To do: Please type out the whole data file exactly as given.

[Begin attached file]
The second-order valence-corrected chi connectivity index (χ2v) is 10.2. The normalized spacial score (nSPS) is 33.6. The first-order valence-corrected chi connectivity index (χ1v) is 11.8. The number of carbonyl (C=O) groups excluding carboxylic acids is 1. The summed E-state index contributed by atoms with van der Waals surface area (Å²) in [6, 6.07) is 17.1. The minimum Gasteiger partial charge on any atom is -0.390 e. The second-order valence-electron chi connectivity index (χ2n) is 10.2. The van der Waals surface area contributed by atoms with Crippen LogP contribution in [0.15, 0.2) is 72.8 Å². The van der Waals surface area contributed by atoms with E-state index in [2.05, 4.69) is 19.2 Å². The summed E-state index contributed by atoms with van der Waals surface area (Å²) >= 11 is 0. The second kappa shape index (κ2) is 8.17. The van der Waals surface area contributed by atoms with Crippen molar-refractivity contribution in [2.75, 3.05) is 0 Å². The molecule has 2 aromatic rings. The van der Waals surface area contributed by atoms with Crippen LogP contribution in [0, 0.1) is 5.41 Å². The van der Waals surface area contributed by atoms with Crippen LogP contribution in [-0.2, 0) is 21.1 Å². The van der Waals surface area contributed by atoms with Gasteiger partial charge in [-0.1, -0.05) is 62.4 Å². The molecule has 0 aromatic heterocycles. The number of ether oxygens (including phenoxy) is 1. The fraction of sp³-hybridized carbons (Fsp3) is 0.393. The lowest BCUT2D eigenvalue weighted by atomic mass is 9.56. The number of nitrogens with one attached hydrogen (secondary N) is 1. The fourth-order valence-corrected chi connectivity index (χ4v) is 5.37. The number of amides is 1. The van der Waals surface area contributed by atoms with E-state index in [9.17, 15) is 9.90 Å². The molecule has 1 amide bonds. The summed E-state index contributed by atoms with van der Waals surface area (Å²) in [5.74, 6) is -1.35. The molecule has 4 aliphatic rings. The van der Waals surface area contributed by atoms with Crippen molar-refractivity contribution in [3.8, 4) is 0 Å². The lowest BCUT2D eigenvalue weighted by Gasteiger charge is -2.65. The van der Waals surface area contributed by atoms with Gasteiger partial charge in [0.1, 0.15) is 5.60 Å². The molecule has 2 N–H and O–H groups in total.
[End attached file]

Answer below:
The second-order valence-corrected chi connectivity index (χ2v) is 10.2. The normalized spacial score (nSPS) is 33.6. The first-order valence-corrected chi connectivity index (χ1v) is 11.8. The number of carbonyl (C=O) groups excluding carboxylic acids is 1. The summed E-state index contributed by atoms with van der Waals surface area (Å²) in [6, 6.07) is 17.1. The minimum Gasteiger partial charge on any atom is -0.390 e. The second-order valence-electron chi connectivity index (χ2n) is 10.2. The van der Waals surface area contributed by atoms with Crippen LogP contribution in [0.15, 0.2) is 72.8 Å². The van der Waals surface area contributed by atoms with E-state index in [2.05, 4.69) is 19.2 Å². The summed E-state index contributed by atoms with van der Waals surface area (Å²) >= 11 is 0. The second kappa shape index (κ2) is 8.17. The van der Waals surface area contributed by atoms with Crippen molar-refractivity contribution in [2.75, 3.05) is 0 Å². The molecule has 2 aromatic rings. The van der Waals surface area contributed by atoms with Crippen LogP contribution in [0, 0.1) is 5.41 Å². The van der Waals surface area contributed by atoms with Crippen LogP contribution in [-0.2, 0) is 21.1 Å². The van der Waals surface area contributed by atoms with Gasteiger partial charge in [-0.1, -0.05) is 62.4 Å². The molecule has 0 aromatic heterocycles. The number of ether oxygens (including phenoxy) is 1. The fraction of sp³-hybridized carbons (Fsp3) is 0.393. The lowest BCUT2D eigenvalue weighted by atomic mass is 9.56. The number of nitrogens with one attached hydrogen (secondary N) is 1. The fourth-order valence-corrected chi connectivity index (χ4v) is 5.37. The number of amides is 1. The van der Waals surface area contributed by atoms with E-state index in [9.17, 15) is 9.90 Å². The molecule has 1 amide bonds. The summed E-state index contributed by atoms with van der Waals surface area (Å²) in [5.74, 6) is -1.35. The molecule has 4 aliphatic rings. The van der Waals surface area contributed by atoms with Crippen molar-refractivity contribution in [3.8, 4) is 0 Å². The lowest BCUT2D eigenvalue weighted by Gasteiger charge is -2.65. The van der Waals surface area contributed by atoms with Gasteiger partial charge in [0.1, 0.15) is 5.60 Å². The molecule has 2 N–H and O–H groups in total.